- Sequel: Sid is afraid of Hannah’s dolls now, Woody & Buzz shake hands.
- Van horn honks: Andy and his family are saying goodbye to their house.
- Woody runs to van, but Buzz is stuck in the fence. Woody leaves the van to go save Buzz (character development)
- Van drives away (problem), Buzz and Woody duck to avoid moving truck just in time (character development—compare to the gas station semi), they wake up Scud (antagonist)
- Buzz and Woody both manage to catch up with the moving truck. Scud catches up with them and starts pulling Woody off.
We end with some character development…
I can’t do it! Take care of Andy for me!
…before Buzz sacrifices himself for Woody, jumping off the truck to tackle Scud. (mutual relationship development)
Woody unlocks the back of the truck and looks for something—he’s got a plan, but we don’t know what it is. He tears into a box labeled “Andy’s toys.” The toys react, but he ignores them (more development) and looks in another box. He finds the RC car and its remote, then throws RC out of the van. The other toys scream—now they have no doubt Woody is a toy murderer. Woody drives RC over to Buzz. The toys charge Woody. Woody’s being attacked by toys while trying to drive RC and Buzz toward the moving truck, away from Scud, and through traffic. It’s a chase and fight scene full of obstacles, and it ends with the Curveball:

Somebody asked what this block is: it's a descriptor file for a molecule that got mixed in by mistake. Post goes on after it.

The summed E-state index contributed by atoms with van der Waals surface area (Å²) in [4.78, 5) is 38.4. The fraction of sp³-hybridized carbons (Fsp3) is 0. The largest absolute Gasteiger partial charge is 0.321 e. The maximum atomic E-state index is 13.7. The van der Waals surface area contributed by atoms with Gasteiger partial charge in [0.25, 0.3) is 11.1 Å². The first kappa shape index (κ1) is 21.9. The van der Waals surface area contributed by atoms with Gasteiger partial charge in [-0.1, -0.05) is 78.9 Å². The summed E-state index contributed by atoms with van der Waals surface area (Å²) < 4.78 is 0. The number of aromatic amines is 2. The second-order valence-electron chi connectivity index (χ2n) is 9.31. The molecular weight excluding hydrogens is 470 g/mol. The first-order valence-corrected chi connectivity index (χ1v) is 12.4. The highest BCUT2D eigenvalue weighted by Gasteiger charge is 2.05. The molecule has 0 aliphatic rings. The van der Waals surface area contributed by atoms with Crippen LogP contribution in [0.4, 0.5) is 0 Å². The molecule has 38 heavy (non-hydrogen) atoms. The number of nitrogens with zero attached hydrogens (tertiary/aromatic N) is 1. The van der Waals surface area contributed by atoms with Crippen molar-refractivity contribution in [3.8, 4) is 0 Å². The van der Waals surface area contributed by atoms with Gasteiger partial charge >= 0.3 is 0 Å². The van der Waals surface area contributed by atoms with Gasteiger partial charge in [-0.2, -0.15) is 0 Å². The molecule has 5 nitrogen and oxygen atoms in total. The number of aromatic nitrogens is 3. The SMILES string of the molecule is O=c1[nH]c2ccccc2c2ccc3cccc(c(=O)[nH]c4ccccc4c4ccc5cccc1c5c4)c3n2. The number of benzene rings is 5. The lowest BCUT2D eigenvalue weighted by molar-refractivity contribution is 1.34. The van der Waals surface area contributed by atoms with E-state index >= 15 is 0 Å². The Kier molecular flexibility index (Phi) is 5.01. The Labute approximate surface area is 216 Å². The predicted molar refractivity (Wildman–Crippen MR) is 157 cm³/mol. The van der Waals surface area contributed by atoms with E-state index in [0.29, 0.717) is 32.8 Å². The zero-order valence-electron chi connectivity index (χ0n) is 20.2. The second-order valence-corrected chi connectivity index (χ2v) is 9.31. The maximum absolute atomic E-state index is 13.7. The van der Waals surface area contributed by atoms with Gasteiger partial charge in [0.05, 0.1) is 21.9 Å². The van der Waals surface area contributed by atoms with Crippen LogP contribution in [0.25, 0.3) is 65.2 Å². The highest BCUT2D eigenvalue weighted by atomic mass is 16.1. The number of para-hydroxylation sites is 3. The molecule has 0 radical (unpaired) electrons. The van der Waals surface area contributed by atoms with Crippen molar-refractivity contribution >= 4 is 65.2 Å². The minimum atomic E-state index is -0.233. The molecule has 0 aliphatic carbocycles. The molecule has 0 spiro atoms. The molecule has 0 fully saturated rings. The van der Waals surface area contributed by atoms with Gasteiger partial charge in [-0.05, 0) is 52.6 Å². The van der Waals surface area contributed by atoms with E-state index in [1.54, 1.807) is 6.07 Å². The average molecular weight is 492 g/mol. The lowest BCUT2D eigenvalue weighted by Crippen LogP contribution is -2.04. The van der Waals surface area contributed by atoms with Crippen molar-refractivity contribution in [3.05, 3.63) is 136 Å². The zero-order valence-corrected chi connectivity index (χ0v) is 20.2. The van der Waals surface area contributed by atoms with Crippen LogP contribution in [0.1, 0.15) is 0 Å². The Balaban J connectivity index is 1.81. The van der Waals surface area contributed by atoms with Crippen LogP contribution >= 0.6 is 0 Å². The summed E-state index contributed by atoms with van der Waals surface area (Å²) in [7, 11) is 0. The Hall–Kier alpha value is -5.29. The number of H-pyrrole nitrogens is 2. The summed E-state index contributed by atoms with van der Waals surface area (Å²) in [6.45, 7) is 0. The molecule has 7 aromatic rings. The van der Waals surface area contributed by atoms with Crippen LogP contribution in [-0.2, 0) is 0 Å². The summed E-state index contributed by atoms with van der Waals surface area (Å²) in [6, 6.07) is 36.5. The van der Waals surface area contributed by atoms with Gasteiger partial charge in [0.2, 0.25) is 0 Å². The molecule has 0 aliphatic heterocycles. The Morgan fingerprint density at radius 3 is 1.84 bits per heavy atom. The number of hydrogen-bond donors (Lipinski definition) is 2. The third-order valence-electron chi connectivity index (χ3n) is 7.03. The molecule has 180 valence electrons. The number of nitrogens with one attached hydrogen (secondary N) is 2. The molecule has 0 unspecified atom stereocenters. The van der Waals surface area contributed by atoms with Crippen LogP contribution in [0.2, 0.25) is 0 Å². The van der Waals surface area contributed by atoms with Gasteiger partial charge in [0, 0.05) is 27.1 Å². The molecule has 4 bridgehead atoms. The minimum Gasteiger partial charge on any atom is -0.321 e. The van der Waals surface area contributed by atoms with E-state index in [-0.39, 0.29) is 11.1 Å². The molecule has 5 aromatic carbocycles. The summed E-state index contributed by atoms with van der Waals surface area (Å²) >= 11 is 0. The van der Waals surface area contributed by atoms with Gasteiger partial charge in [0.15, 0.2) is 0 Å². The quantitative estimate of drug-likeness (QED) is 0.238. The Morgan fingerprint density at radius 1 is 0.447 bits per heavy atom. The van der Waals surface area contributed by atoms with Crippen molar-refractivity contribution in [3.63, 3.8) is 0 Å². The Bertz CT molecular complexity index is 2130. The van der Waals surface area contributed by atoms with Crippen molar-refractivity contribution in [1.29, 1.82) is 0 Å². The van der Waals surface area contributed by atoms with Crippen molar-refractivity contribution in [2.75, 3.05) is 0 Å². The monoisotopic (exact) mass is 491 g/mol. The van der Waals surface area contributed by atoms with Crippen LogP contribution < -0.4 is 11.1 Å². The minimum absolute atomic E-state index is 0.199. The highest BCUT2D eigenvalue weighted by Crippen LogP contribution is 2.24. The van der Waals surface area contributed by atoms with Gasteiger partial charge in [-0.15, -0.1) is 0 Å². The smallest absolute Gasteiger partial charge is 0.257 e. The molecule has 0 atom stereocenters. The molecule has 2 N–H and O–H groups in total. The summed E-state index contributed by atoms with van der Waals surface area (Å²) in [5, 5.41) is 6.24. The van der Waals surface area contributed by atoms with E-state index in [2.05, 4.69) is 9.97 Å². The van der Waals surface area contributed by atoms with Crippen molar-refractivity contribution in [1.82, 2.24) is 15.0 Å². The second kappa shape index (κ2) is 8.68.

The mob of toys lift up Woody (still holding the remote) and
head for the open back.
No wait! You don’t understand!
Buzz is out there! We’ve gotta
MR. POTATO HEAD
Toss ‘im overboard!
No, no, no, wait!
The toys toss him out into the road. As the truck drives
off, the toys CHEER.
MR. POTATO HEAD
So long Woody!
The “Final Battle” is the last fight in the war. However, perhaps a better way of seeing it is as a final exam. Everything that the character learned is now put to the test.
First, a sequel to the curveball: Woody gets up, is nearly run over, and then gets swooped up by Buzz and RC. Then he’s ready for his final test. Let’s see how he does: